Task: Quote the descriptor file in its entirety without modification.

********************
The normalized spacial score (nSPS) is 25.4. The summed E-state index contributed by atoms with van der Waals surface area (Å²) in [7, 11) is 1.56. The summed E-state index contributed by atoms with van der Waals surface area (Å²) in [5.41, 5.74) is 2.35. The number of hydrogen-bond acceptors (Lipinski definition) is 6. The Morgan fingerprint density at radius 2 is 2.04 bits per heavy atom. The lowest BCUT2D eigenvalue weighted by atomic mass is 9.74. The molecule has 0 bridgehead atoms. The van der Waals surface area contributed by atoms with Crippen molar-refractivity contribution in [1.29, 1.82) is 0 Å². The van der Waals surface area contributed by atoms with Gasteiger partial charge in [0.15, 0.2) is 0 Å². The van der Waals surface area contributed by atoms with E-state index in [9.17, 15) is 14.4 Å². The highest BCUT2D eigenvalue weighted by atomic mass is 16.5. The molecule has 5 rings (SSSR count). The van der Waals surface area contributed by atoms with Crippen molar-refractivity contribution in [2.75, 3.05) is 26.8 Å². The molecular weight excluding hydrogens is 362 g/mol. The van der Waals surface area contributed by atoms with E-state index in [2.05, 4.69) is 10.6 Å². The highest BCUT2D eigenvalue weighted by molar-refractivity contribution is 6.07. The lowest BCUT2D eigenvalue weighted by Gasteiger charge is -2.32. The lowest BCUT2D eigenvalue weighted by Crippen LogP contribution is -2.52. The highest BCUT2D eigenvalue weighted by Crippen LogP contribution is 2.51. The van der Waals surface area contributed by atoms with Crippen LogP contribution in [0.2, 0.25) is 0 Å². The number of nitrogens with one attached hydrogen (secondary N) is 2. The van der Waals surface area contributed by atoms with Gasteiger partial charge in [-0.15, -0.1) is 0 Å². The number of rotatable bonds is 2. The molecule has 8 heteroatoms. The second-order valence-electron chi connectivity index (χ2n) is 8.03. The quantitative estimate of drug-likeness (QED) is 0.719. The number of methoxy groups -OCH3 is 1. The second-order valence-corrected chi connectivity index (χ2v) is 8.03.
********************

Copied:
The normalized spacial score (nSPS) is 25.4. The summed E-state index contributed by atoms with van der Waals surface area (Å²) in [7, 11) is 1.56. The summed E-state index contributed by atoms with van der Waals surface area (Å²) in [5.41, 5.74) is 2.35. The number of hydrogen-bond acceptors (Lipinski definition) is 6. The Morgan fingerprint density at radius 2 is 2.04 bits per heavy atom. The lowest BCUT2D eigenvalue weighted by atomic mass is 9.74. The molecule has 0 bridgehead atoms. The van der Waals surface area contributed by atoms with Crippen molar-refractivity contribution in [1.29, 1.82) is 0 Å². The van der Waals surface area contributed by atoms with Gasteiger partial charge in [0.15, 0.2) is 0 Å². The van der Waals surface area contributed by atoms with E-state index in [9.17, 15) is 14.4 Å². The highest BCUT2D eigenvalue weighted by atomic mass is 16.5. The molecule has 5 rings (SSSR count). The van der Waals surface area contributed by atoms with Crippen molar-refractivity contribution in [2.75, 3.05) is 26.8 Å². The molecular weight excluding hydrogens is 362 g/mol. The van der Waals surface area contributed by atoms with E-state index in [2.05, 4.69) is 10.6 Å². The highest BCUT2D eigenvalue weighted by molar-refractivity contribution is 6.07. The lowest BCUT2D eigenvalue weighted by Gasteiger charge is -2.32. The lowest BCUT2D eigenvalue weighted by Crippen LogP contribution is -2.52. The highest BCUT2D eigenvalue weighted by Crippen LogP contribution is 2.51. The van der Waals surface area contributed by atoms with Crippen LogP contribution in [0.2, 0.25) is 0 Å². The number of nitrogens with one attached hydrogen (secondary N) is 2. The van der Waals surface area contributed by atoms with Gasteiger partial charge in [-0.15, -0.1) is 0 Å². The number of rotatable bonds is 2. The molecule has 8 heteroatoms. The second-order valence-electron chi connectivity index (χ2n) is 8.03. The quantitative estimate of drug-likeness (QED) is 0.719. The number of methoxy groups -OCH3 is 1. The second-order valence-corrected chi connectivity index (χ2v) is 8.03.